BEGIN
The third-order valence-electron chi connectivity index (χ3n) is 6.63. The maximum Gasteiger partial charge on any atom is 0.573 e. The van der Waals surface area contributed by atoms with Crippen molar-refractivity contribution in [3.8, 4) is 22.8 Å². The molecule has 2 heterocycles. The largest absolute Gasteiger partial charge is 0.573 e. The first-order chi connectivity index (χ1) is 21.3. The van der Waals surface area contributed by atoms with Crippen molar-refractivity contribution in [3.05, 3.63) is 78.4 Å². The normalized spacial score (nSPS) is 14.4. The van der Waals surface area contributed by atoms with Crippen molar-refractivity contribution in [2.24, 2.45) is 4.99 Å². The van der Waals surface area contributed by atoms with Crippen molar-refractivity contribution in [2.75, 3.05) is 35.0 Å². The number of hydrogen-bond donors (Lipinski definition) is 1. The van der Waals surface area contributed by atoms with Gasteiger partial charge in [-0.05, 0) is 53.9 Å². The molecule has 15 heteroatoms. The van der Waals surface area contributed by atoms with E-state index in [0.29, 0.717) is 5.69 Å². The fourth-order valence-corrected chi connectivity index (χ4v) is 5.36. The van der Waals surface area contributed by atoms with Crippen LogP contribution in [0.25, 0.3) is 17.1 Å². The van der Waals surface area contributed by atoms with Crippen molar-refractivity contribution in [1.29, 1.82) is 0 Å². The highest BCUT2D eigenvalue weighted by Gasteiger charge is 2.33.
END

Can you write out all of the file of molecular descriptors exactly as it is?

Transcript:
The third-order valence-electron chi connectivity index (χ3n) is 6.63. The maximum Gasteiger partial charge on any atom is 0.573 e. The van der Waals surface area contributed by atoms with Crippen molar-refractivity contribution in [3.8, 4) is 22.8 Å². The molecule has 2 heterocycles. The largest absolute Gasteiger partial charge is 0.573 e. The first-order chi connectivity index (χ1) is 21.3. The van der Waals surface area contributed by atoms with Crippen molar-refractivity contribution in [3.05, 3.63) is 78.4 Å². The normalized spacial score (nSPS) is 14.4. The van der Waals surface area contributed by atoms with Crippen molar-refractivity contribution in [2.24, 2.45) is 4.99 Å². The van der Waals surface area contributed by atoms with Crippen molar-refractivity contribution in [2.75, 3.05) is 35.0 Å². The number of hydrogen-bond donors (Lipinski definition) is 1. The van der Waals surface area contributed by atoms with Gasteiger partial charge in [-0.05, 0) is 53.9 Å². The molecule has 15 heteroatoms. The van der Waals surface area contributed by atoms with E-state index in [0.29, 0.717) is 5.69 Å². The fourth-order valence-corrected chi connectivity index (χ4v) is 5.36. The van der Waals surface area contributed by atoms with Crippen LogP contribution in [0.25, 0.3) is 17.1 Å². The van der Waals surface area contributed by atoms with Crippen molar-refractivity contribution in [1.29, 1.82) is 0 Å². The highest BCUT2D eigenvalue weighted by Gasteiger charge is 2.33.